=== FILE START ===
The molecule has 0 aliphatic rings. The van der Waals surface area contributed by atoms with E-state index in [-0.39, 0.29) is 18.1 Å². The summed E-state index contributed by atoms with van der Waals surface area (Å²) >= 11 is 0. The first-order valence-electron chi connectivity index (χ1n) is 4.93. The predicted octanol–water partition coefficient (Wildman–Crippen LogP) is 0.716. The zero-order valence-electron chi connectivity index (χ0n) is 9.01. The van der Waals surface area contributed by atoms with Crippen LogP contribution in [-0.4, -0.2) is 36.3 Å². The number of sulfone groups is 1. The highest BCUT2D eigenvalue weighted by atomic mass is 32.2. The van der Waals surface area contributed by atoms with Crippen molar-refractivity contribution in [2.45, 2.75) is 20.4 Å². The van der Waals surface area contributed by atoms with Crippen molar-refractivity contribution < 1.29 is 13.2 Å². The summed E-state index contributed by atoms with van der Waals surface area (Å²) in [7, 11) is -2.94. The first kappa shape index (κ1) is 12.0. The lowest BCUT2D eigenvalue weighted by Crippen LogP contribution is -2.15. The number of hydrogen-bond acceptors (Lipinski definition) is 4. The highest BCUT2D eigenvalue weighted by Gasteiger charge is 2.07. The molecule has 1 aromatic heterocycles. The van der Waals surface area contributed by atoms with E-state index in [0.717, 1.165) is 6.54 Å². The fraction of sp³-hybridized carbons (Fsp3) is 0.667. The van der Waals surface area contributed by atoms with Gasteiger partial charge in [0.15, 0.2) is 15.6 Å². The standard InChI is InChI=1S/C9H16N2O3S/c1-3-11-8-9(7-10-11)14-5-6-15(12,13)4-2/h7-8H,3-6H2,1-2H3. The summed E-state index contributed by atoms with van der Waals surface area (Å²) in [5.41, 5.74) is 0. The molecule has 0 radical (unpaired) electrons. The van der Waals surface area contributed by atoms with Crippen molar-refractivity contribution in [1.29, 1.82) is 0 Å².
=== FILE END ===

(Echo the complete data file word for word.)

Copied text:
The molecule has 0 aliphatic rings. The van der Waals surface area contributed by atoms with E-state index in [-0.39, 0.29) is 18.1 Å². The summed E-state index contributed by atoms with van der Waals surface area (Å²) >= 11 is 0. The first-order valence-electron chi connectivity index (χ1n) is 4.93. The predicted octanol–water partition coefficient (Wildman–Crippen LogP) is 0.716. The zero-order valence-electron chi connectivity index (χ0n) is 9.01. The van der Waals surface area contributed by atoms with Crippen LogP contribution in [-0.4, -0.2) is 36.3 Å². The number of sulfone groups is 1. The highest BCUT2D eigenvalue weighted by atomic mass is 32.2. The van der Waals surface area contributed by atoms with Crippen molar-refractivity contribution in [2.45, 2.75) is 20.4 Å². The van der Waals surface area contributed by atoms with Crippen molar-refractivity contribution < 1.29 is 13.2 Å². The summed E-state index contributed by atoms with van der Waals surface area (Å²) in [7, 11) is -2.94. The first kappa shape index (κ1) is 12.0. The lowest BCUT2D eigenvalue weighted by Crippen LogP contribution is -2.15. The number of hydrogen-bond acceptors (Lipinski definition) is 4. The highest BCUT2D eigenvalue weighted by Gasteiger charge is 2.07. The molecule has 1 aromatic heterocycles. The van der Waals surface area contributed by atoms with E-state index in [0.717, 1.165) is 6.54 Å². The fraction of sp³-hybridized carbons (Fsp3) is 0.667. The van der Waals surface area contributed by atoms with Gasteiger partial charge in [0.15, 0.2) is 15.6 Å². The standard InChI is InChI=1S/C9H16N2O3S/c1-3-11-8-9(7-10-11)14-5-6-15(12,13)4-2/h7-8H,3-6H2,1-2H3. The summed E-state index contributed by atoms with van der Waals surface area (Å²) in [5.41, 5.74) is 0. The molecule has 0 radical (unpaired) electrons. The van der Waals surface area contributed by atoms with Crippen molar-refractivity contribution in [1.29, 1.82) is 0 Å².